The Director of Sales really acts as both the sales manager and the sales systems designer. You want someone who has built a sales team before, ideally in a similar vertical to yours.
Most companies still make their AEs do prospecting. And while that works for some SMBs, it is far from ideal.
Companies that say “VAs and SDRs don’t make sense for our business because XYZ” really don’t have a clue. If you are investing the time to truly build a high-quality list of target accounts, then your SDRs should be able to execute your outbound sales sequence.
Outbound Sales Sequence
For small business selling, your outbound sequence should include the following:
- Automated Drip Emails
- A series of emails over a given time period. This is executed using an app like ToutApp, SalesLoft, or MixMax.
- Social Touches
- Leveraging networks like LinkedIn, Twitter, Instagram, and blogs to connect with and interact with your prospects.
- Form Fills
- Filling out a “contact us” form on the prospect’s website
- Cold Calls
An example of an outbound play/series of sales activities/sequence can be seen below:
Core Prospecting Play Highlights:
- 10 Emails
- 4 Cold Calls
- 5 Social Touches
- 1 Contact Us/Form Fill
In the above play I included sales activities for the CEO.
SMBs may be more responsive to an email from the CEO of your company than a sales rep.
The more team members you can involve in the sales process, the more effective it will be.
In terms of sources, the goal is to make outbound leads work for your business. Generating inbound leads at scale is challenging and is really in your marketing team’s hands. Referrals are key for any business looking to scale revenues, so you need to have some type of plan here.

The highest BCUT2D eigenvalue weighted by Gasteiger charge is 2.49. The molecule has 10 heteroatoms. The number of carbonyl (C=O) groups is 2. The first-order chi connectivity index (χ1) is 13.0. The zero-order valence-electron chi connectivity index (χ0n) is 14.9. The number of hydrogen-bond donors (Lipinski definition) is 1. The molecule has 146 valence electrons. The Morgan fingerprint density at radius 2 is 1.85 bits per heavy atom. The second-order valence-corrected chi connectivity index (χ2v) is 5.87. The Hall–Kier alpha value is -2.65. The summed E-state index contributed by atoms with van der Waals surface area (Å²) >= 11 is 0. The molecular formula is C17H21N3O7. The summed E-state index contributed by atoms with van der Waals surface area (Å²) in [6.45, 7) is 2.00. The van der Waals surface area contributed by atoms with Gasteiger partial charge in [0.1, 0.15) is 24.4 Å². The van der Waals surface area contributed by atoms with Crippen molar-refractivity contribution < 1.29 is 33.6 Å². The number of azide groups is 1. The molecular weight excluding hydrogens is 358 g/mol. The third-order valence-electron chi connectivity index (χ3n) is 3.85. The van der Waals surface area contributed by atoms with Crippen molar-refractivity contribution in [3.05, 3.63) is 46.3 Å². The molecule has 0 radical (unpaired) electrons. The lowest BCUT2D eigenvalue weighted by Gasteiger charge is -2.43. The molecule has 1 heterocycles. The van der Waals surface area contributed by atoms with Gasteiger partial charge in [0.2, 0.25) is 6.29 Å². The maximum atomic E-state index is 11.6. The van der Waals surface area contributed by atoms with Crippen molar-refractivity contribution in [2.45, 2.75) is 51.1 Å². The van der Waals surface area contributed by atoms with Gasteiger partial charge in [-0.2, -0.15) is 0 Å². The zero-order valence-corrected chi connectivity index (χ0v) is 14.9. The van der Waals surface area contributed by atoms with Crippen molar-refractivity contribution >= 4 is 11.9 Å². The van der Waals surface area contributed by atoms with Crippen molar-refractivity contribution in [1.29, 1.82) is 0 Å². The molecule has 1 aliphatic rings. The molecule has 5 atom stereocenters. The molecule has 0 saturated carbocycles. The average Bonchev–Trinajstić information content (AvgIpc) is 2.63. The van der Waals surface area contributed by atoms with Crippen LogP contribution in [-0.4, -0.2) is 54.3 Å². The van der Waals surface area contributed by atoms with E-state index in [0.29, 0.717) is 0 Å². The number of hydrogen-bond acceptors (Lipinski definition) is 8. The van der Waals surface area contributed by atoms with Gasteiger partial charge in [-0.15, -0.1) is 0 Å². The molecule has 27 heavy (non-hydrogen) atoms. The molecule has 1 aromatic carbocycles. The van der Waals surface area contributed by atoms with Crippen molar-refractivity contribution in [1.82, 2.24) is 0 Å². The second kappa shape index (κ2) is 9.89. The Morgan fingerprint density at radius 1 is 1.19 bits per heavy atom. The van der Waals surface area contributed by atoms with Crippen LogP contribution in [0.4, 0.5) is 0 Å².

Best Practices For Tracking and Earning Referrals:
Track the number of referrals you are getting per month and look to grow this number.
Reach out to your top 10 clients and ask them for five referrals each. Try to identify people in their network via LinkedIn that are in your ICP. For example “I saw you were connected with Frank Johnson at XYZ Company on LinkedIn. Love to get an intro to him and talk shop.”
Develop a referral program. For anyone that refers a deal that closes, the referrer should receive 10% of revenue for life.
I have seen companies try to cap the referrer commission to one year. This is just short-sighted.
New business acquisition is the name of the game. Don’t shoot yourself in the foot by being cheap on the commission.
Referrals have the highest likelihood to close when compared to any other lead source, so the 10% of revenue for life is a small price to pay.
First step here is to your know your sales metrics and to be tracking them. Once you begin tracking basic sales activity metrics like the number of emails sent per day, you will see instant productivity improvements.
Deal Velocity is a “fancy” formula that we won’t really get into in this post. But the components of deal velocity are extremely important. Those components are:
- Average Deal Size
- Average Deal Length
- Win Rate
- Number of Qualified Opportunities Generated
By improving any of the metrics, we will improve sales performance and drive additional revenue. Questions you should ask to improve these metrics could be:
- How do we decrease our average sales cycle by 25%?
- Could we make our paperwork more streamlined and simplified?
- Can we develop an entry-level product that gets prospects to close faster?
- What lead source has the shortest sales cycle? Can we get more of those leads?
- How many activities are we doing to close one deal? If we increased the frequency of those activities and reduced the time between those activities, would that shorten the sales cycle?
- How do we increase deal size by 10%?
- What upsells do we offer?